Everyday objects could be enabled with battery-free tags to communicate with each other. A couch could use ambient backscatter to let the user know where his keys were leftSource: University of Washington
University of Washington engineers have created a new wireless communication system that allows devices to interact with each other without relying on batteries or wires for power.
Using so-called ambient backscatter, these devices can reportedly interact with users and communicate with each other without using batteries because they exchange information by reflecting or absorbing pre-existing radio signals from TV and cellular transmissions.
The researchers have built small, battery-free devices with antennas that can detect, harness and reflect a TV signal, which then is picked up by other similar devices.
‘We can repurpose wireless signals that are already around us into both a source of power and a communication medium,’ said lead researcher Shyam Gollakota, a UW assistant professor of computer science and engineering. ‘It’s hopefully going to have applications in a number of areas including wearable computing, smart homes and self-sustaining sensor networks.’
The researchers published their results at the Association for Computing Machinery’s Special Interest Group on Data Communication 2013 conference currently taking place in Hong Kong.
‘Our devices form a network out of thin air,’ said co-author Joshua Smith, a UW associate professor of computer science and engineering and of electrical engineering. ‘You can reflect these signals slightly to create a Morse code of communication between battery-free devices.’
According to the university, smart sensors could be built and placed permanently inside nearly any structure, then set to communicate with each other. It is claimed sensors placed in a bridge could monitor the health of the concrete and steel, then send an alert if one of the sensors picks up a hairline crack. The technology can also be used for communication – text messages or emails – in wearable devices.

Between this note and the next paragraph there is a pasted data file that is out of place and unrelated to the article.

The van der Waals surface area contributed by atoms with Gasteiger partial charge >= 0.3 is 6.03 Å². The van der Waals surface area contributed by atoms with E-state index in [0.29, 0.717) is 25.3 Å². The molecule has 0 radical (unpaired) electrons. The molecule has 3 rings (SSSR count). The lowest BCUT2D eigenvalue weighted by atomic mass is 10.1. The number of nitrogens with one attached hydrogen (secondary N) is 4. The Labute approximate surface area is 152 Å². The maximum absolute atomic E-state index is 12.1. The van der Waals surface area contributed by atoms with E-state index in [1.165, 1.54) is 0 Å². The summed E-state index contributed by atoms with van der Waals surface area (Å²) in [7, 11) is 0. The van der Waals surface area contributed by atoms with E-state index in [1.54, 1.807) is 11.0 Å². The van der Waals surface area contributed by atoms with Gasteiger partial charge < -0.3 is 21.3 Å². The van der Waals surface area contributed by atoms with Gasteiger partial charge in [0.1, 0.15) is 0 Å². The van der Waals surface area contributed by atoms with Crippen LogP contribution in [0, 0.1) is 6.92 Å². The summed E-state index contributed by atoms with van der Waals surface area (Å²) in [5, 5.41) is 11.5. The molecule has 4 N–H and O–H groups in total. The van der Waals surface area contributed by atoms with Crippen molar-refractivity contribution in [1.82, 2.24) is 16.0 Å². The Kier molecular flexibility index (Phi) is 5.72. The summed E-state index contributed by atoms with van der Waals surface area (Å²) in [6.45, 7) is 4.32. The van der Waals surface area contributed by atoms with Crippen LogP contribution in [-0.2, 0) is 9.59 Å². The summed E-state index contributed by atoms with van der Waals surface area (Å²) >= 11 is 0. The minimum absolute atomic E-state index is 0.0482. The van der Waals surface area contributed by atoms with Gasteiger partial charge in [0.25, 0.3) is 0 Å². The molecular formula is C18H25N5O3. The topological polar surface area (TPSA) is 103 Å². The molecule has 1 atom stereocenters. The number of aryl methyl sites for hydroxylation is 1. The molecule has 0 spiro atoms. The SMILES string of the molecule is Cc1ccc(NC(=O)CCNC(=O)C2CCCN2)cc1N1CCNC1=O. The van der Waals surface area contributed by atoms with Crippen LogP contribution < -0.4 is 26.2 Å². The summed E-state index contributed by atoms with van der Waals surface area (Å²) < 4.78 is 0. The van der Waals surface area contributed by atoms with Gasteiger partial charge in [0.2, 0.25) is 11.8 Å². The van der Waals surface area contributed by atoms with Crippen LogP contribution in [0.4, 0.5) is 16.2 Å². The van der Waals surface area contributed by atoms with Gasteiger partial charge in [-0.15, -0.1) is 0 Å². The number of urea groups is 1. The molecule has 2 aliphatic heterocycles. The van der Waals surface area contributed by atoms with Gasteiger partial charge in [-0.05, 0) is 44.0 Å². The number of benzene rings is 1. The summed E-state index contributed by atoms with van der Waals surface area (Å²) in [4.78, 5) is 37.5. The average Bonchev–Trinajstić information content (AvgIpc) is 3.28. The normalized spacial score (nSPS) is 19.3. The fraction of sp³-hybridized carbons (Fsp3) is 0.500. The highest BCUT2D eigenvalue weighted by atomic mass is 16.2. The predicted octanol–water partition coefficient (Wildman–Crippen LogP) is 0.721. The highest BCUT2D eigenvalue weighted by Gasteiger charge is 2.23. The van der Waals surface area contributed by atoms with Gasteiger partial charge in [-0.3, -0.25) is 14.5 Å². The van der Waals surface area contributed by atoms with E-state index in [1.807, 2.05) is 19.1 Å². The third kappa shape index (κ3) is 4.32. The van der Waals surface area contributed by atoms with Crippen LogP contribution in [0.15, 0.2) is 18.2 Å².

The researchers tested the ambient backscatter technique with credit card-sized prototype devices placed within several feet of each other. For each device the researchers built antennas into ordinary circuit boards that flash an LED light when receiving a communication signal from another device.
Groups of the devices were tested in a variety of settings in the Seattle area, including inside an apartment building, on a street corner and on the top level of a parking garage. These locations ranged from less than half a mile away from a TV tower to about 6.5 miles away.
Researchers demonstrated how one payment card can transfer funds to another card by leveraging the existing wireless signals around them; ambient RF signals are the power source and the communication medium.
They found that the devices were able to communicate with each other, including the ones farthest from a TV tower. The receiving devices picked up a signal from their transmitting counterparts at a rate of 1 kilobit per second when up to 2.5 feet apart outdoors and 1.5 feet apart indoors. This is enough to send information such as a sensor reading, text messages and contact information.
It is further claimed that the new system could be built into devices that do rely on batteries, such as smartphones. It could be configured so that when the battery dies, the phone could still send text messages by leveraging power from an ambient TV signal.
The researchers plan to continue advancing the capacity and range of the ambient backscatter communication network.